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Austrocochlea porcata (A.Adams, 1853)

Ali Adriana Copland 2018


Austrocochlea porcata is a top snail endemic to Australia, with a distribution ranging from Tasmania all the way to Queensland. A. porcata is an intertidal grazer that can be found on a range of substratum. There has been much contention as to the taxonomy and phylogeny of this species, just recently being classified as separate from its relative Austrocochlea constricta. A. porcata's taxonomy, life history, anatomy and physiology and ecology will be discussed below. 

Physical Description

As part of the top-shell family (Trochidae), A. porcata has a characteristic conical shell shape. Adult shells can reach 34mm in length and 25mm in diameter (Parsons & Ward, 1994). Shells are thick and imperforate with a greenish-yellow periostracum (organic outer-layer, Figure 1) (Parsons & Ward, 1994). Most notably, the A. porcata shell is longitudinally striped on the spire and last whorl (Figure 2) (Parsons & Ward, 1994). Stripes alternate between parallel bands of off-white to black, or sometimes a dull red (Parsons & Ward, 1994), giving the species its zebra–like appearance. Parsons & Ward (1994) describe the spire of A. porcata as being “conical, acute, elevate or flattened”. Figure 2 demonstrates a somewhat flattened spire when compared to other species. The apex of the shell is often eroded, with some populations having a yellow internal colour (Figure 2) (Parsons & Ward, 1994). As seen in Figure 2, the apex can also have a silver looking colouration (personal observation) that also often becomes eroded as Parsons & Ward (1994) have documented, with more of a light-brown internal area, as opposed to yellow. 

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Figure 1: Specimen of A. porcata on its ventral surface, demonstrating the perisotracum, operculum, outer lip and inner nacreous layer. This specimen was collected in Wynnum, Queensland, Australia.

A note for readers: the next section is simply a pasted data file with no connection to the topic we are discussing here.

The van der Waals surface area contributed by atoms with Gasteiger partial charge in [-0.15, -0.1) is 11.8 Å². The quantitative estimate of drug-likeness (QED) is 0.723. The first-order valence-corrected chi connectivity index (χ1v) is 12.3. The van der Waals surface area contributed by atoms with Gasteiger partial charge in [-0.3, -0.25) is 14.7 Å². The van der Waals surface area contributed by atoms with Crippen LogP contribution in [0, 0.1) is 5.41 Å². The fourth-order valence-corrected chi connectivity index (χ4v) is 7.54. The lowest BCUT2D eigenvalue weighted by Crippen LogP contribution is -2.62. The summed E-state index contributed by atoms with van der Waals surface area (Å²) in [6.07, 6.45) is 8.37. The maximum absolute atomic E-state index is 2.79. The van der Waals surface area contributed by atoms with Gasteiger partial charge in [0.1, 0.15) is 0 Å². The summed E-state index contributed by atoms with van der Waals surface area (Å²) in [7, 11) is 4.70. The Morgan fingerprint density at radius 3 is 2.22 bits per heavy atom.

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Figure 2: A. porcata specimen collected from Wellington Point, Queensland Australia. Components of the shell are marked such as the whorls, spire, apex and ribbing. This specimen possess a wide banding pattern and an eroded apex and first whorl. Four whorls are visible. 

The teleconch (the
 entire shell excluding the tip of the apex) usually has 5-6 convex whorls on which the accremental stria  run diagonally (Parsons & Ward, 1994).  The shell is ribbed with the penultimate whorl usually having 3-4 ribs and the last whorl having 8-12 (Parsons & Ward, 1994). The outer lip of the shell is calcareous and striped, as well as slightly furrowed at the end of each rib (Figure 1) (Parsons & Ward, 1994). The inner nacreous layer of the shell is a pearly white colouration (Figure 1) (see ---> General Molluscan Body Plan). The operculum is circular and horny and has a somewhat transparent appearance (Figure 1), however, it may also look silver and reflective if placed under a bright light (personal observation) (Figure 3). The umbilicus of A. porcata is sealed, as seen in Figures 4 and 5 (Parsons & Ward, 1994).

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Figure 3: A. porcata specimen from Wellington Point, Queensland, Australia. View of aperture/mouth of shell shows the operculum to be reflective under light, showing a silver appearance. Ventral view of snout and cephalic tentacles can also be seen.
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Figure 4: Diagram illustrating the difference between an Figure 5: Ventral view of A. porcata specimen collected
open and closed umbilicus of a gastropod shell. from Wynnum, Queensland, Australia. 
Picture demonstrates the closed umbilicus of 
A. porcata. 


Parsons & Ward (1994) describe the head-foot as predominantly orange and black, with the foot being black with an orange band near the outer edge. However in specimens found in Queensland (Wellington Point) the ventral side of the foot was more of a buffish-green, while the ventral side of the foot was a black colour with a band of the buffish-green colour striped near the outer edge (personal observation ) (Video 1 & Figure 6). This similar colouration was also observed on the snout, however Parsons & Ward (1994) describe the snout colouration as having an orange stripe on a black snout. This difference in the orange/ green colours may be due to regional differences between Queensland and Tasmanian populations, where the majority of Parsons and Ward (1994) specimens came from. However, the cephalic lappets of the Queensland specimens seem to match the colouration described by Parsons & Ward (1994), which is green/orange and frondose, positioned anteriorly on the head (Figure 6).